What the future holds
For the near future at least, downloading games is likely to remain preferable to streaming for subscription service users. Even on PlayStation Now, which originally launched as a streaming-only service, the majority of users prefer to download games, according to Sony’s March 2021 report. The patchy nature of broadband networks worldwide means reliable streaming could be unattainable for subscribers in remote or heavily congested areas, so downloading games (slowly) could be their only option if they register for a subscription service.
That may change over the next decade, as hyper-fast broadband reaches more cities, and 5G mobile networks roll out across the globe. As game streaming becomes more feasible and reliable for more users, platforms that offer a choice between downloading games and streaming them—like Xbox Game Pass Ultimate—will be poised to spearhead the transition.
This move to streaming will also mean expensive consoles no longer need be part of the equation, so companies can potentially reach users who perhaps wouldn’t normally buy a console. James Batchelor, editor-in-chief of Gamesindustry.biz, thinks Xbox Game Pass is well placed in this regard: “If the cloud gaming on mobile and in browsers overcomes the lag and technical difficulties all game-streaming services encounter, it will unlock untapped but lucrative markets for Microsoft, like India and China.”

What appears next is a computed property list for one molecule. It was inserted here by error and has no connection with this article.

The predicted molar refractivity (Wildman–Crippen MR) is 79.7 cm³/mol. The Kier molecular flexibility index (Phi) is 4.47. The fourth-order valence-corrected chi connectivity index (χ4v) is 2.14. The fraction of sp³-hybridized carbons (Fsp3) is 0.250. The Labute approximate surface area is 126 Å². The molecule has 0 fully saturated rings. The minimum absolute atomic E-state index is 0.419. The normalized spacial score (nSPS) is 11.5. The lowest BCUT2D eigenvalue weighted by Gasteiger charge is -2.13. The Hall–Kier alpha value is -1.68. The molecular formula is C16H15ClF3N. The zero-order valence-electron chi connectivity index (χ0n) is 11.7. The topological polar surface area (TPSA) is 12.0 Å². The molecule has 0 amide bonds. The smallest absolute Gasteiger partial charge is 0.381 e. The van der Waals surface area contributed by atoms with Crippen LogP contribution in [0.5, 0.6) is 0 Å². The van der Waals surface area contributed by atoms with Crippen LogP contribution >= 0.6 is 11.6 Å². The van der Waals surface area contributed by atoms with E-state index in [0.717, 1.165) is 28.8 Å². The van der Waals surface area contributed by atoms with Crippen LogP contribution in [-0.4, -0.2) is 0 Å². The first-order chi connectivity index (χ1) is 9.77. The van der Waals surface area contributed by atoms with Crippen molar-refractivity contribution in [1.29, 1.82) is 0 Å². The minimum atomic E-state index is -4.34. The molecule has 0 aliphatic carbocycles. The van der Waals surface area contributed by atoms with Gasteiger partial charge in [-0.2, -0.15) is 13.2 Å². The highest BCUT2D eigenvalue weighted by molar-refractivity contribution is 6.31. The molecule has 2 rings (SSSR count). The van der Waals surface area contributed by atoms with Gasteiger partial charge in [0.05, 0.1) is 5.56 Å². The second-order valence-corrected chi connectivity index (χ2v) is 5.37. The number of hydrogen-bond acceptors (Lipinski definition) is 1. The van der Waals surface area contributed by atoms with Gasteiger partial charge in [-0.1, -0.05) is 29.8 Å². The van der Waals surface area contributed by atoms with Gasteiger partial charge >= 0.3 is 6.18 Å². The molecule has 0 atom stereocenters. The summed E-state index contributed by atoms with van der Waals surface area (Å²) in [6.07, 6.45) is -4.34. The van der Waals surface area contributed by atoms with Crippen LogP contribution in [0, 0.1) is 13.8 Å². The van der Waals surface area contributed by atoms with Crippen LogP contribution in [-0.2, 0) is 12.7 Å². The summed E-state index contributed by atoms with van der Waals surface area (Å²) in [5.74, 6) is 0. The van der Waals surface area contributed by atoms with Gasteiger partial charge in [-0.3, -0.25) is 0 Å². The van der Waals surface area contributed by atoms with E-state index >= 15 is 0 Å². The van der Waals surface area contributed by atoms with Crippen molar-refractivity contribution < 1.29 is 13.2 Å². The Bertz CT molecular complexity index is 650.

Let’s not forget Amazon, with its enormous financial clout and world-leading cloud infrastructure. If the tech giant focuses its ambitions on the video-gaming sector—it is allegedly already spending nearly $500 million a year on its video game division—it could easily buy its way into dominance, snapping up publishers and developers as Microsoft did.
Over the next few years, as companies seek to secure more exclusive content for subscription services, the current trend for consolidation in the industry is set to continue. Sony’s acquisition of Destiny studio Bungie for $3,6 billion—less than two weeks after Microsoft announced it would buy Activision Blizzard for a record-breaking $68,7 billion—is a sign of things to come, as big players rapidly seek to steal away the industry’s crown-jewel developers for their own.